I visited the Black Box theater at Binghamton High School the other night and watched the S.T.A.R. (Southern Tier Actors Read) actors do a wonderfully dramatic, staged reading of Rod Serling’s “Patterns.”
I’m now in our final rehearsals for SRO’s upcoming production of Little Women. I play the cantankerous Mr. Laurence. I hope you’ll be able to come by and see it, Barb! I’ve no doubt you’ll be highly impressed with the acting and vocal talent our lead, Jess Brooks, who plays Jo March, as well as the the rest of this terrific cast, enthusiastically directed by Scott Fisher.
During my recent fall break, I went “home” to the black-box theater to attend the reading of Rod Serling’s teleplay “Patterns.” As this was not my first time watching a performance by S.T.A.R., I was not surprised by how impressed I was with the quality of the performance.
I enjoy attending staged readings, as the minimalism of the set design and lighting forces audiences to focus on the text of the play. As I have attended several Rod Serling events and have even had the honor of working backstage for the live broadcast of the Twilight Zone episodes of “Walking Distance” and “Mirror Image,” I am always impressed by how relevant Serling’s works remain today. I commend Larry Kassan for his effort to keep Serling’s legacy alive in Binghamton, as it is something each member of the Binghamton community should be proud of.
As a graduate of Binghamton High School, I am all too aware of the negative reputation we possess. That being said, I am also aware of the dreary outlook that residents of Binghamton have on the town as a whole. Events such as the recent flooding and our current economic climate have overshadowed the positives that have come out of our town and our high school, causing us to forget the high quality of the BHS arts program (aptly named the Rod Serling school of Fine Arts) and the success of our graduates. Serling is just one of many graduates who have found success in the arts. I think it is important to fight through this negative reputation and dreary outlook and recognize the success of our community.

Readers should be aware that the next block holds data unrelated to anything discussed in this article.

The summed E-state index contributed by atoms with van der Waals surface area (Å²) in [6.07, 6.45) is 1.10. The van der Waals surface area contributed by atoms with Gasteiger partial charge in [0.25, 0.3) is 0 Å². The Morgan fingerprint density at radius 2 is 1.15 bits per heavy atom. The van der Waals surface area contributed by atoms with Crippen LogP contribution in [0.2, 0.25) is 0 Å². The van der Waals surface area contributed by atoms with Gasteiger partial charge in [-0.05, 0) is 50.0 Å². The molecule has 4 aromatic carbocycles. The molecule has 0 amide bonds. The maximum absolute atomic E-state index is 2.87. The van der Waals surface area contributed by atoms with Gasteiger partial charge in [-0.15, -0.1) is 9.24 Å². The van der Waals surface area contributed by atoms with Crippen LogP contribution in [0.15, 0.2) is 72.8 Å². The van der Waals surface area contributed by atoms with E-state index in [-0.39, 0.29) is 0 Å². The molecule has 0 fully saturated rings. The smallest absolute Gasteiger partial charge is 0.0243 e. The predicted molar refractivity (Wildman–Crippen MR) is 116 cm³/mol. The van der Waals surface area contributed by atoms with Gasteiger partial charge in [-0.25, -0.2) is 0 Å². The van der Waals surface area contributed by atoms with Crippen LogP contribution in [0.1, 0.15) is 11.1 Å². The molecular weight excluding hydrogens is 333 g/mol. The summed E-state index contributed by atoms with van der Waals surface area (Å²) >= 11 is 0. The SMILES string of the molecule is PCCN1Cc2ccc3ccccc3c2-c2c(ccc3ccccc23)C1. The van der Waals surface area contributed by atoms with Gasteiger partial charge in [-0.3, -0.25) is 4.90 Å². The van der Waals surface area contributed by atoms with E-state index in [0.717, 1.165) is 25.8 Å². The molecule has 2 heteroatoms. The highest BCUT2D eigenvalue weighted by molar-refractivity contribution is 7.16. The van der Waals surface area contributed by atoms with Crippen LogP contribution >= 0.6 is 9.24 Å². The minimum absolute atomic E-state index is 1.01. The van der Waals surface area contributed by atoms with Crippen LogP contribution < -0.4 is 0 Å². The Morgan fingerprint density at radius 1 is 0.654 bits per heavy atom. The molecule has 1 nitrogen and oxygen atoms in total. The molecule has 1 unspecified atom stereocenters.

I found it very powerful to sit in the place where Serling began and listen to the words that had brought him fame and had changed the face of television. As the black box theater is a mere two years old, I wondered if Serling would have dreamed that the arts program at BHS would have grown to the point of developing a second theater or even would have been named after himself.
It is legacies such as Serling’s that gives the Binghamton community hope that we will rise out of our current economic downturn and effect the world for the better, as Serling did. I commend S.T.A.R. and Kassan for their effort to keep Serling’s work alive in the Binghamton community. I look forward to their future performances, as it is performances such as these and legacies such as Serling’s that make me proud to say that I am from Binghamton.